A campus coup d'etat

Mike Berger says that what has been happening has little to do with the ostensible reasons being given

Coup d’état

Let's start by stating the obvious: the Universities are facing a coup d'etat. And maybe not only the Universities.

According to the VC of UCT, Dr Max Price (Politicsweb 25 Sept "Why Classes have been Suspended at UCT"), the following issues need to be addressed: affordability of higher education, racism, the pace of transformation, decolonisation, and sexual violence on campus. 

But what we actually see are running "protests" starting with "symbols of colonialism" like the Rhodes statue, moving rapidly onto "worker's rights" and terms of employment and then seamlessly continuing onto a host of the issues listed by Price. There is every reason to presume that this list of potential "issues" is infinitely extendable, limited only by the imagination of the students (and whoever may be encouraging them) and whatever memes happen to be flying around.

In fact, as anyone with an ounce of commonsense knows, these are mainly red herrings, slogans du jour, used to frame the media debates and to confer an air of legitimacy and rationality to spreading mob violence.

From the outset the protests were bullying, violent and utterly contemptuous of the rights, never mind the feelings and sensibilities, of others. In the course of these episodes, deeply offensive racist remarks and actions have been directed at fellow students and even staff with minimal consequence. Naturally it did not take long for this to morph into destruction of property and infrastructure.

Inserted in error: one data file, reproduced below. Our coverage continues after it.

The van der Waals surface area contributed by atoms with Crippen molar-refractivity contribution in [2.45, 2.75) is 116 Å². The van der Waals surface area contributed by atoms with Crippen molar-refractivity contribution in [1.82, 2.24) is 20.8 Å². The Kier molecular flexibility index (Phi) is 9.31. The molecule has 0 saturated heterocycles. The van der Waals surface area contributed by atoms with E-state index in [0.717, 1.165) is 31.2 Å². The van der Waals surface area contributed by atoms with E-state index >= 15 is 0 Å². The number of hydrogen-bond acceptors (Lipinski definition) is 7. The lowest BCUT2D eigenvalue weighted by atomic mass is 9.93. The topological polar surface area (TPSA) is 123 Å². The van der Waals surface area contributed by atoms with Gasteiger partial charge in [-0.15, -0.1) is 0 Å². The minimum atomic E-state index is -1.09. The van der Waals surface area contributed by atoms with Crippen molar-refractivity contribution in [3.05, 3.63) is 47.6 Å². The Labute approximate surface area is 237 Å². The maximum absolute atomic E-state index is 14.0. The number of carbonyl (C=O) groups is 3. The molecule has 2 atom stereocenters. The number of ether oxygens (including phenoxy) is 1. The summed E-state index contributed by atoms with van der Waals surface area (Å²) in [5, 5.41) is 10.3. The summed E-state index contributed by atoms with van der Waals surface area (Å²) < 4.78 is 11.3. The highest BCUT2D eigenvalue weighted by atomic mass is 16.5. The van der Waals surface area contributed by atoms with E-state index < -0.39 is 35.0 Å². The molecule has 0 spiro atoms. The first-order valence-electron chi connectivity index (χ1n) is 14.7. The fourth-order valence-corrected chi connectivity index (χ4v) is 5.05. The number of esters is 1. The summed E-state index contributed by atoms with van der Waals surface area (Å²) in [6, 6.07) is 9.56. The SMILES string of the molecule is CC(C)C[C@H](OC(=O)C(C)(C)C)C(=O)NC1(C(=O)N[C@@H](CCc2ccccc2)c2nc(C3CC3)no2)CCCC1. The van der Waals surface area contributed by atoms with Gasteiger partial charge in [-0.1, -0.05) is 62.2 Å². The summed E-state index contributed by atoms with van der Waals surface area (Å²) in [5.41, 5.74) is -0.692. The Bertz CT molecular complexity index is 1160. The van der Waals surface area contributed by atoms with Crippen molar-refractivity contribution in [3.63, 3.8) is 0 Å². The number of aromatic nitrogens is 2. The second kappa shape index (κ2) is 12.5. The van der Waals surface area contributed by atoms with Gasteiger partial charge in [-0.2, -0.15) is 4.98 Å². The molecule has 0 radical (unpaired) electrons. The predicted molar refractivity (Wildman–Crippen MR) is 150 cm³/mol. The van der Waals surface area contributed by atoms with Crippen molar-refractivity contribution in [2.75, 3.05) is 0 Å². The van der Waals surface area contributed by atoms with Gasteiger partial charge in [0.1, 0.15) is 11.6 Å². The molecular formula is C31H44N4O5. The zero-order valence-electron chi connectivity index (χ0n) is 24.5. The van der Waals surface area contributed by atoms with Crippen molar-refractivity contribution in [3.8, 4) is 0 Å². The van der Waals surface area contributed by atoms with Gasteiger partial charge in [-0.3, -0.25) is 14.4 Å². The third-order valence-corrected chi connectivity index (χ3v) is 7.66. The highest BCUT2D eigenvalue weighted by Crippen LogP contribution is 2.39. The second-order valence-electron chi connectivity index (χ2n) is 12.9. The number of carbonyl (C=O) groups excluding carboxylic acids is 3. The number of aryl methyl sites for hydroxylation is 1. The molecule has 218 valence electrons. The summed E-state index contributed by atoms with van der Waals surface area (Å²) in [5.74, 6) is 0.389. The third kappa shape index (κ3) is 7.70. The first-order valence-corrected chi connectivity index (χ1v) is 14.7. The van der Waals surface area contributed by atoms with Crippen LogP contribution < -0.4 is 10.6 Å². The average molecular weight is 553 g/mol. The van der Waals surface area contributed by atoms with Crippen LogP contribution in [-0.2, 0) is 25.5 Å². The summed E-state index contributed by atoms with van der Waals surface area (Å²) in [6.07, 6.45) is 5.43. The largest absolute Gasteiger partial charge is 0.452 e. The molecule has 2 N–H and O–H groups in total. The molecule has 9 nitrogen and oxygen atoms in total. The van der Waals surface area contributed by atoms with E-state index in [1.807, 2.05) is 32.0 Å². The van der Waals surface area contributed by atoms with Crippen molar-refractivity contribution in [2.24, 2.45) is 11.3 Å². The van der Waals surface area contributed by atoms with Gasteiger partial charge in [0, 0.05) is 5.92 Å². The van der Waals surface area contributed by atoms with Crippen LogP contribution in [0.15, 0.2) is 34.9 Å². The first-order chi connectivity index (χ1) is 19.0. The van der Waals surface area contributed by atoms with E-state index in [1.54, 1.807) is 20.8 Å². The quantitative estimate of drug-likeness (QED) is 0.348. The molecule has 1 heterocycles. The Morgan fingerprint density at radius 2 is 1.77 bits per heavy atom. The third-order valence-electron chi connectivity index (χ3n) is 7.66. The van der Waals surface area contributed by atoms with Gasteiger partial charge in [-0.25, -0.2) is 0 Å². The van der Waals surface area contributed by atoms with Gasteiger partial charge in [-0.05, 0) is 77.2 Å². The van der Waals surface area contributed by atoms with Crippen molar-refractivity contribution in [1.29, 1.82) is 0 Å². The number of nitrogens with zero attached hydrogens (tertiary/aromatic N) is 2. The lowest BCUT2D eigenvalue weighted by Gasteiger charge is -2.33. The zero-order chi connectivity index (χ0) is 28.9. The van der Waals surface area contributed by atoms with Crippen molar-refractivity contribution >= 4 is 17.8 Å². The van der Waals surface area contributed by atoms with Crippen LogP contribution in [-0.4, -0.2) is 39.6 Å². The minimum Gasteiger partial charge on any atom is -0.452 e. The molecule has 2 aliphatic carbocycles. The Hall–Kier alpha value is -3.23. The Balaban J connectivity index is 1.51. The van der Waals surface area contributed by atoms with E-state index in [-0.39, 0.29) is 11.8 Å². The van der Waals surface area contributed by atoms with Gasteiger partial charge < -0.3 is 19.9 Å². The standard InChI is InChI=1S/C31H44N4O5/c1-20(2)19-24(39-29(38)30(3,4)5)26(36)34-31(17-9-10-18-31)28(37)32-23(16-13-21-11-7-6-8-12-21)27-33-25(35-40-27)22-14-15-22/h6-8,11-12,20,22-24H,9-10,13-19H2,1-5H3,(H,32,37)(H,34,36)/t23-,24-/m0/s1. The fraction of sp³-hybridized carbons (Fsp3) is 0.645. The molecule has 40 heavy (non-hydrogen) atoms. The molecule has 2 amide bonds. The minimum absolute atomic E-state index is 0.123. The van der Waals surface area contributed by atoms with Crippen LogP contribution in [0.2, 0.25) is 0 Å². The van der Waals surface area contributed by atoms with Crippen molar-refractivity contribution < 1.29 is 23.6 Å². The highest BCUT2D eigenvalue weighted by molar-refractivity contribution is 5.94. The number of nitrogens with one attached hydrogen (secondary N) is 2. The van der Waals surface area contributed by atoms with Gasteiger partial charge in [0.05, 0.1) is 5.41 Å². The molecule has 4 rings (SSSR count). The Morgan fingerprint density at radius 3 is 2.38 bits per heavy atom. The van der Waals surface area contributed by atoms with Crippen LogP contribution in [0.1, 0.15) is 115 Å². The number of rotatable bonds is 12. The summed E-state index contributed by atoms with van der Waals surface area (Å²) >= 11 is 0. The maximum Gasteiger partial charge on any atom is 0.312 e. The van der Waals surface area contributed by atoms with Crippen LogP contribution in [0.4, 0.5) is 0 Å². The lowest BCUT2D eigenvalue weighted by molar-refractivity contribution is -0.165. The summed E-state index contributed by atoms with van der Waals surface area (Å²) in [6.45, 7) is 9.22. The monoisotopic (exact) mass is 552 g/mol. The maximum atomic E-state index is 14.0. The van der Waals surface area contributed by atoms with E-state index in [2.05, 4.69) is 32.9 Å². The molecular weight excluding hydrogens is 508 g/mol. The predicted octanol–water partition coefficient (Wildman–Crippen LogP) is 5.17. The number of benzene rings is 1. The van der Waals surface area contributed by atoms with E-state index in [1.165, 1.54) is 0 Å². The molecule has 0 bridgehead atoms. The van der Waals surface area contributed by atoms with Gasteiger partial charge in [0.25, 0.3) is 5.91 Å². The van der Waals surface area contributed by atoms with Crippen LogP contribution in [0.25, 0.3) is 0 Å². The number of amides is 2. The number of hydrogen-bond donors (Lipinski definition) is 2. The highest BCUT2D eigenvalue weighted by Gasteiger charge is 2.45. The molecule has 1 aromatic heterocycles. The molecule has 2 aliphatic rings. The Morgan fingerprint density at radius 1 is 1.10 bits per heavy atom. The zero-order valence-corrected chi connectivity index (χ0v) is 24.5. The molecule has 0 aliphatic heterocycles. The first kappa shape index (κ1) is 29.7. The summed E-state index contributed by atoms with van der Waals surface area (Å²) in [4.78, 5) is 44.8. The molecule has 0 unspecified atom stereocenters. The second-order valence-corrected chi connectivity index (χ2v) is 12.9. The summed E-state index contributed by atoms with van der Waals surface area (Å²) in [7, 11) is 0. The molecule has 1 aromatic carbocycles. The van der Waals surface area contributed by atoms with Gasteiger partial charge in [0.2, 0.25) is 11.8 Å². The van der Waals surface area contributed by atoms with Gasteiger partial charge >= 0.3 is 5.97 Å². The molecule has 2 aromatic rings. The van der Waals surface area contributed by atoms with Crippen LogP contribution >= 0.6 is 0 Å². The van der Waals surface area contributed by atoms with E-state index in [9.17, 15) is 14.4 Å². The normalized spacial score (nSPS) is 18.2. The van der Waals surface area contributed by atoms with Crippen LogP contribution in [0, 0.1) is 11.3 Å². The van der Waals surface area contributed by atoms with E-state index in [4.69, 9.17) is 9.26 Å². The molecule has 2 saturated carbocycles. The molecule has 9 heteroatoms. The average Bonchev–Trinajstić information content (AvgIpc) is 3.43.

The fact is that what has been happening has little to do with the ostensible reasons on which a great deal of hot air is being wasted, but the raw issue of power. What we actually see is a black power movement led by relatively privileged young people determined to assert moral, intellectual and even physical dominance on the campus - though their ambitions are not likely to be limited to that arena. What we are seeing is an attempted coup d’état.

Only by actually naming the phenomenon can we actually deal with the reality. Perhaps the most authentic voice of the movement is the sjambok-wielding black student screaming of "white arrogance" (presumably for existing) while intimidating and humiliating anyone in his path, rather that the mirages conjured out of the "grievances and demands" box of the movement's spokespersons. Any colonising taking place right now is of white minds and the University leadership.

So having identified the phenomenon it is possible to discuss it rationally. Where does it come from? What is it composed of? What are its aims above the raw exercise of power and the delights of "revenge" and domination? Is it necessary and what does it portend? And, finally, for this article at any rate, what positivities can be extracted from it? These are large and complex questions but here are some brief thoughts.

To a significant extent (not entirely) the student movements are a convulsive attempt on the part of black students to rid themselves of the mental bondage brought about by white domination. That is psychologically and morally understandable even though the expression is often ugly and counterproductive at many levels.